This is a fine novel, for all that it contains the oddest flaws (sex scenes that belong in Mills and Boon--hard to credit McEwan could have written them). Takes on the difficulty of writing a novel about a man who is lucky, happy, contented, fortunate. Almost succeeds, against all the odds (think here of McEwan's US counterparts--Roth, for example). An intriguing post 9/11 novel, and worth reading for the aspects of it that are wonderful. The reading lets it down--an effort to make Perowne sound excitable that works against McEwan's characterisation.
I wish more of his novels were available on Audible.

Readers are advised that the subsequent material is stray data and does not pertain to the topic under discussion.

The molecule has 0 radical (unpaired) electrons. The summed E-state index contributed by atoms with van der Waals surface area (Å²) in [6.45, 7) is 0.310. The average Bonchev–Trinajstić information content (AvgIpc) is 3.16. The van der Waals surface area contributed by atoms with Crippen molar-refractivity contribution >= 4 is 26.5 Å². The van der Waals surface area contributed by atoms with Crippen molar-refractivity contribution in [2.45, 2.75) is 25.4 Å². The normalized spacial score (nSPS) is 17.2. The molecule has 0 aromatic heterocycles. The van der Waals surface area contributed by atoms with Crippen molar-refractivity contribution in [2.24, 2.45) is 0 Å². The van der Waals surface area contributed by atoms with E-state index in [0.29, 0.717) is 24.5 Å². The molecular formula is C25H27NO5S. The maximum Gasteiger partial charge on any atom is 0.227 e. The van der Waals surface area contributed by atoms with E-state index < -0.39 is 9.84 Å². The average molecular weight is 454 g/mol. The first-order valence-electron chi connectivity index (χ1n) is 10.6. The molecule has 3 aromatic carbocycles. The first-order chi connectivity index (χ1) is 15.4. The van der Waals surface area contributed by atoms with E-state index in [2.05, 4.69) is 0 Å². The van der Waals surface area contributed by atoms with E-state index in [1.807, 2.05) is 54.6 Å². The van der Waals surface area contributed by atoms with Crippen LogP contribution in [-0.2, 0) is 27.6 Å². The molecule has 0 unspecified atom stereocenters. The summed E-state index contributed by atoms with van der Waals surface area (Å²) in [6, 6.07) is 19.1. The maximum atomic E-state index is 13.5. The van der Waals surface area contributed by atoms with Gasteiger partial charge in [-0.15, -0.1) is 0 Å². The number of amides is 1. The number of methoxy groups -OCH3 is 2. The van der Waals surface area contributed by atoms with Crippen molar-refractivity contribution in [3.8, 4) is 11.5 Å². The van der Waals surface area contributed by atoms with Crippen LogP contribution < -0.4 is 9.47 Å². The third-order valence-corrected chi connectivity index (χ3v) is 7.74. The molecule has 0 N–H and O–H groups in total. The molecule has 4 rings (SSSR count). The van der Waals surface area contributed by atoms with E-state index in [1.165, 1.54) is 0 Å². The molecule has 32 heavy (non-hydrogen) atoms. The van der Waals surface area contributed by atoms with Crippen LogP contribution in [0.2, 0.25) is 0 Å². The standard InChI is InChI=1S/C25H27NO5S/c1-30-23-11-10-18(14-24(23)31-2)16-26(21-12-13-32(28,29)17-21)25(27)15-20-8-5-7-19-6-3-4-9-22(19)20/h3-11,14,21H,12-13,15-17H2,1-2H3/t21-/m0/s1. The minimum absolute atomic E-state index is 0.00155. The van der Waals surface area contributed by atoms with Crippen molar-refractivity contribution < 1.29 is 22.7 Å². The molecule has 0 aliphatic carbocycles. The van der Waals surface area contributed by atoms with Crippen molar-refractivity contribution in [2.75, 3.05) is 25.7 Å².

This reading of the Odyssey is dramatised by Simon Armitage, one of Britain's finest contemporary poets. He manages to get across the sense of Homer's poem using contemporary language. It really works. The use of street language, for example, reminds us that Homer's companions were pretty rough and ready. The actors live up to Armitage's fine script. I'd strongly recommend this recording, first because listening to it is such a pleasure, and second because it is useful to anyone who needs a sense of this influential work--students of English literature, for example.
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